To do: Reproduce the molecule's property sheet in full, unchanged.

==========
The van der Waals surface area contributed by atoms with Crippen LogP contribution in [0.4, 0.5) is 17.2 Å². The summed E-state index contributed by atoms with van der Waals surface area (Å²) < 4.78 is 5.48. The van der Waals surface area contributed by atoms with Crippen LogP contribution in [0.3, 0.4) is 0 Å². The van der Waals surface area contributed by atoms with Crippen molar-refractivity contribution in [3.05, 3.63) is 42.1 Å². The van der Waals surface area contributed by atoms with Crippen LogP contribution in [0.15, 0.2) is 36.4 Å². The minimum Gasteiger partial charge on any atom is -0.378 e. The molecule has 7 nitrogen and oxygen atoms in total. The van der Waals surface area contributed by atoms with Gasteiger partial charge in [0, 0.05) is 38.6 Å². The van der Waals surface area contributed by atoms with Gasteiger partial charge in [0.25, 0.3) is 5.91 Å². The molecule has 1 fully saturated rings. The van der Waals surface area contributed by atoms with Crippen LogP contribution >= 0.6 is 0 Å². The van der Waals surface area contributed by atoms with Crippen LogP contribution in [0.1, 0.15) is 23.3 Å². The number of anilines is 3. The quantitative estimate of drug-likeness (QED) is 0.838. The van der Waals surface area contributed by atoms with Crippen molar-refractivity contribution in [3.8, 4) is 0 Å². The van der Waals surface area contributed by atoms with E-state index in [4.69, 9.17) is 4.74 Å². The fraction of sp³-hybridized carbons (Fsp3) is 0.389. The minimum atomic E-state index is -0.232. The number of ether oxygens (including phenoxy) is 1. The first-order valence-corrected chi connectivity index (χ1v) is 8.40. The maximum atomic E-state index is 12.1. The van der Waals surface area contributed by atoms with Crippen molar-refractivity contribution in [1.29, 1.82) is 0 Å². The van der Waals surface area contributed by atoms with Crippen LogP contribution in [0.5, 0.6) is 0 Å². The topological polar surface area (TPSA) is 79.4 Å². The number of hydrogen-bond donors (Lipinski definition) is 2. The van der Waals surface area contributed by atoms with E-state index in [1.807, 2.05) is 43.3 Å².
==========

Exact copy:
The van der Waals surface area contributed by atoms with Crippen LogP contribution in [0.4, 0.5) is 17.2 Å². The summed E-state index contributed by atoms with van der Waals surface area (Å²) < 4.78 is 5.48. The van der Waals surface area contributed by atoms with Crippen LogP contribution in [0.3, 0.4) is 0 Å². The van der Waals surface area contributed by atoms with Crippen molar-refractivity contribution in [3.05, 3.63) is 42.1 Å². The van der Waals surface area contributed by atoms with Crippen LogP contribution in [0.15, 0.2) is 36.4 Å². The minimum Gasteiger partial charge on any atom is -0.378 e. The molecule has 7 nitrogen and oxygen atoms in total. The van der Waals surface area contributed by atoms with Gasteiger partial charge in [0, 0.05) is 38.6 Å². The van der Waals surface area contributed by atoms with Gasteiger partial charge in [0.25, 0.3) is 5.91 Å². The molecule has 1 fully saturated rings. The van der Waals surface area contributed by atoms with Crippen LogP contribution >= 0.6 is 0 Å². The van der Waals surface area contributed by atoms with Crippen LogP contribution in [0.1, 0.15) is 23.3 Å². The number of anilines is 3. The quantitative estimate of drug-likeness (QED) is 0.838. The van der Waals surface area contributed by atoms with Crippen molar-refractivity contribution in [3.8, 4) is 0 Å². The van der Waals surface area contributed by atoms with E-state index in [4.69, 9.17) is 4.74 Å². The fraction of sp³-hybridized carbons (Fsp3) is 0.389. The minimum atomic E-state index is -0.232. The number of ether oxygens (including phenoxy) is 1. The first-order valence-corrected chi connectivity index (χ1v) is 8.40. The maximum atomic E-state index is 12.1. The van der Waals surface area contributed by atoms with Crippen molar-refractivity contribution in [1.29, 1.82) is 0 Å². The van der Waals surface area contributed by atoms with Crippen LogP contribution in [0.5, 0.6) is 0 Å². The topological polar surface area (TPSA) is 79.4 Å². The number of hydrogen-bond donors (Lipinski definition) is 2. The van der Waals surface area contributed by atoms with E-state index in [1.807, 2.05) is 43.3 Å².